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9th Circuit dismisses Terry family's lawsuit over BP agent's death

The family of slain Border Patrol agent Brian Terry may not sue the federal government over claims that officials acted irresponsibly in the botched "Fast and Furious" investigation, which lost track of hundreds of firearms when they were trafficked into Mexico, the 9th Circuit Court of Appeals ruled Monday.

In an 11-page ruling, the three-judge panel expressed sympathy to Terry's parents, but agreed with a lower court's decision that the family's lawsuit cannot move forward because there are "congressionally-mandated remedies" that are already in place for the survivors of an agent killed in the line of duty. 

Terry was fatally wounded in December 2010 during an exchange of gunfire in the desert between Border Patrol agents and a group of five armed men, known as a "rip crew," who robbed drug smugglers and immigrants crossing through the Sonoran Desert west of Rio Rico.

Terry and two other agents had planned to ambush the men along a narrow desert trail. As the men approached, the agents yelled "police" and then fired shotguns loaded with "less-than-lethal" beanbag rounds. The men fired back, and Terry was hit just above the hip. Terry died from his wounds in the desert as his fellow agents tried to carry him out. 

After the gunfight, two AK-47 rifles found at the scene were connected to Fast and Furious, the "gun-walking" operation run by the Phoenix office of the Bureau of Alcohol, Tobacco, Firearms, and Explosives.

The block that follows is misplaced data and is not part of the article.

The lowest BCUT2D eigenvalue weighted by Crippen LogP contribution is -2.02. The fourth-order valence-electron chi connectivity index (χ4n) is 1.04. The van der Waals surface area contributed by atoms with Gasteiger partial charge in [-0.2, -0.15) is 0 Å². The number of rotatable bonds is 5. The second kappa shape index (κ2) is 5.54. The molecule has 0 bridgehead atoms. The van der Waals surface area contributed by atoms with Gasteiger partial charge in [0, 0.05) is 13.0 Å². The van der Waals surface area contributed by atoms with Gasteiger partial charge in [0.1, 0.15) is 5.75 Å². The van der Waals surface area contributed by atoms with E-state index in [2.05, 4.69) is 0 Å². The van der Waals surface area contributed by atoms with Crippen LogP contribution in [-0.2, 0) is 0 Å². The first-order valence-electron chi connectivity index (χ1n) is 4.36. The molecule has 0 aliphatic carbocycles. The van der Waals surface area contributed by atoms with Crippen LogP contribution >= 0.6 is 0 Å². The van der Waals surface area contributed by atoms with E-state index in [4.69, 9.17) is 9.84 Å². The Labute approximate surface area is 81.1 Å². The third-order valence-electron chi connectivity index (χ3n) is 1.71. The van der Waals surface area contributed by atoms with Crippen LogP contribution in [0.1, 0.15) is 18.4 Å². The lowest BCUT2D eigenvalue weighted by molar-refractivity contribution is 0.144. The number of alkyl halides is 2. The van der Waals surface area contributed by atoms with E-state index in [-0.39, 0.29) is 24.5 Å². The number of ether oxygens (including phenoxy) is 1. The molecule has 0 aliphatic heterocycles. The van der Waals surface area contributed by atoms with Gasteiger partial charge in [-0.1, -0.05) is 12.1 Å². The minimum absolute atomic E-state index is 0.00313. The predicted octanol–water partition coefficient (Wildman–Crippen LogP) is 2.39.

That operation was fundamentally flawed and it became clear that federal officials had lost track of more than 1,700 firearms, including AK-47 variants and .50-caliber sniper rifles, as well as dozens of handguns. Most of the guns found their way to the Sinaloa Cartel. The Mexican government claims that at least 500 murders in that country were connected to weapons lost in the gun-walking investigation.

Ultimately, the agency recovered around 700 of the weapons. 

Discovery of Fast and Furious set off a congressional investigation led by U.S. Rep. Darrell Issa, R-Calif., that ultimately became a standoff between the White House and Congress. In 2012, Congress held then-Attorney General Eric Holder in contempt for failing to turn over records. 

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That same year, the Terry family filed a lawsuit against the federal government and an Arizona gun store, seeking $25 million in damages, but a U.S. district court judge rejected the suit. 

The family appealed the decision from U.S. District Court Judge David G. Campbell, arguing that ATF officials and a federal prosecutor knowingly created an increased risk to Terry and other law enforcement officers and violated the Due Process Clause of the Fifth Amendment. 

However, the judicial panel disagreed, and said that the statutes the family tried to use to argue their case were not designed for such an legal claim because the Terry's were given a legal remedy through federal death benefits. Moreover, the court said that Congress was the appropriate avenue. 

Two men were sentenced to mandatory life sentences for Terry's murder, while another man, who was wounded in the firefight, was sentenced to 30 years in prison after pleading guilty. Another man was sentenced to eight years after he plead guilty to interfere commerce by robbery. Authorities also sentenced the recruiter, who put together the crew to first degree murder after he plead guilty.  

Two men remain at large in Mexico. 

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CBP

Slain Border Patrol Agent Brian Terry